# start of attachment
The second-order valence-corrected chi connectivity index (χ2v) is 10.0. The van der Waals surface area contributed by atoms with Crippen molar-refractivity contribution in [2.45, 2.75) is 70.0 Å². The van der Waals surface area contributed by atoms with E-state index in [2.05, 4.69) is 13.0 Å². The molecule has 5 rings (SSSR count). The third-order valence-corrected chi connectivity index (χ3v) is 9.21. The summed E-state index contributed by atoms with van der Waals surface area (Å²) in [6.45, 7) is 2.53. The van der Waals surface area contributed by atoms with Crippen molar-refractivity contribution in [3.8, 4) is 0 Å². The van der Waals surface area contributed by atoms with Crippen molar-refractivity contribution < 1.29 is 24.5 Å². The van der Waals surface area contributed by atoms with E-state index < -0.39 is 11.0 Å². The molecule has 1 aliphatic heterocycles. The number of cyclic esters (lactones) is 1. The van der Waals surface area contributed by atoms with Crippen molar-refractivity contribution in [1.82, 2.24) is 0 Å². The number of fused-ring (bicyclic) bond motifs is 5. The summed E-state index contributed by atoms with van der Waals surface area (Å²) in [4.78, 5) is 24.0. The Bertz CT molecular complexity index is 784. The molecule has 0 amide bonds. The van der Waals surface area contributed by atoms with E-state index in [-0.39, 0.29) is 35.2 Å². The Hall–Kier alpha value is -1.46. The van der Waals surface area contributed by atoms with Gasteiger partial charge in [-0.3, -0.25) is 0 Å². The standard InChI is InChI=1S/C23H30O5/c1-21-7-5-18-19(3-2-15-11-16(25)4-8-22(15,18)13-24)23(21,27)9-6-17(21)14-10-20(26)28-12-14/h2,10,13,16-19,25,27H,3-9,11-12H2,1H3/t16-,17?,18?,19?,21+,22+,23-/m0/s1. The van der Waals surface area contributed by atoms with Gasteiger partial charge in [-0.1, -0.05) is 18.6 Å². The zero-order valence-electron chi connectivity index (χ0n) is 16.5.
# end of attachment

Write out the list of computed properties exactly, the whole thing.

The second-order valence-corrected chi connectivity index (χ2v) is 10.0. The van der Waals surface area contributed by atoms with Crippen molar-refractivity contribution in [2.45, 2.75) is 70.0 Å². The van der Waals surface area contributed by atoms with E-state index in [2.05, 4.69) is 13.0 Å². The molecule has 5 rings (SSSR count). The third-order valence-corrected chi connectivity index (χ3v) is 9.21. The summed E-state index contributed by atoms with van der Waals surface area (Å²) in [6.45, 7) is 2.53. The van der Waals surface area contributed by atoms with Crippen molar-refractivity contribution in [3.8, 4) is 0 Å². The van der Waals surface area contributed by atoms with Crippen molar-refractivity contribution < 1.29 is 24.5 Å². The van der Waals surface area contributed by atoms with E-state index < -0.39 is 11.0 Å². The molecule has 1 aliphatic heterocycles. The number of cyclic esters (lactones) is 1. The van der Waals surface area contributed by atoms with Crippen molar-refractivity contribution in [1.82, 2.24) is 0 Å². The number of fused-ring (bicyclic) bond motifs is 5. The summed E-state index contributed by atoms with van der Waals surface area (Å²) in [4.78, 5) is 24.0. The Bertz CT molecular complexity index is 784. The molecule has 0 amide bonds. The van der Waals surface area contributed by atoms with E-state index in [-0.39, 0.29) is 35.2 Å². The Hall–Kier alpha value is -1.46. The van der Waals surface area contributed by atoms with Gasteiger partial charge in [-0.3, -0.25) is 0 Å². The standard InChI is InChI=1S/C23H30O5/c1-21-7-5-18-19(3-2-15-11-16(25)4-8-22(15,18)13-24)23(21,27)9-6-17(21)14-10-20(26)28-12-14/h2,10,13,16-19,25,27H,3-9,11-12H2,1H3/t16-,17?,18?,19?,21+,22+,23-/m0/s1. The van der Waals surface area contributed by atoms with Gasteiger partial charge in [-0.1, -0.05) is 18.6 Å². The zero-order valence-electron chi connectivity index (χ0n) is 16.5.